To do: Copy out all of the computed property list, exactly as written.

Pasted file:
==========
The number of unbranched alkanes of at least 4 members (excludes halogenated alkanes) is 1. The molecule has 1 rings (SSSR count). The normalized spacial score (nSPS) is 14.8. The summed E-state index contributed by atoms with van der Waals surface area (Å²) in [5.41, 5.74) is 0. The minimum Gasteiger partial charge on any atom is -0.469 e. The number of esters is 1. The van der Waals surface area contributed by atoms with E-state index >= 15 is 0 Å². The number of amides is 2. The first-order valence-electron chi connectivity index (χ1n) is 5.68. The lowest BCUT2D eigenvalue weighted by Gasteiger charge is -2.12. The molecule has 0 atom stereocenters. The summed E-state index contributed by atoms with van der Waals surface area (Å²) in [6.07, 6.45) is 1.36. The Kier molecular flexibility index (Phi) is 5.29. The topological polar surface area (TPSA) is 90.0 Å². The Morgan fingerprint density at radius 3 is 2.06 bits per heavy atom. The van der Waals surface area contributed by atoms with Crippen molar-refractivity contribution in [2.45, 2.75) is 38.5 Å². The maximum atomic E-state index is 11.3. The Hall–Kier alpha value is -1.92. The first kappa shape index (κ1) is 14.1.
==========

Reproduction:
The number of unbranched alkanes of at least 4 members (excludes halogenated alkanes) is 1. The molecule has 1 rings (SSSR count). The normalized spacial score (nSPS) is 14.8. The summed E-state index contributed by atoms with van der Waals surface area (Å²) in [5.41, 5.74) is 0. The minimum Gasteiger partial charge on any atom is -0.469 e. The number of esters is 1. The van der Waals surface area contributed by atoms with E-state index >= 15 is 0 Å². The number of amides is 2. The first-order valence-electron chi connectivity index (χ1n) is 5.68. The lowest BCUT2D eigenvalue weighted by Gasteiger charge is -2.12. The molecule has 0 atom stereocenters. The summed E-state index contributed by atoms with van der Waals surface area (Å²) in [6.07, 6.45) is 1.36. The Kier molecular flexibility index (Phi) is 5.29. The topological polar surface area (TPSA) is 90.0 Å². The Morgan fingerprint density at radius 3 is 2.06 bits per heavy atom. The van der Waals surface area contributed by atoms with Crippen molar-refractivity contribution in [2.45, 2.75) is 38.5 Å². The maximum atomic E-state index is 11.3. The Hall–Kier alpha value is -1.92. The first kappa shape index (κ1) is 14.1.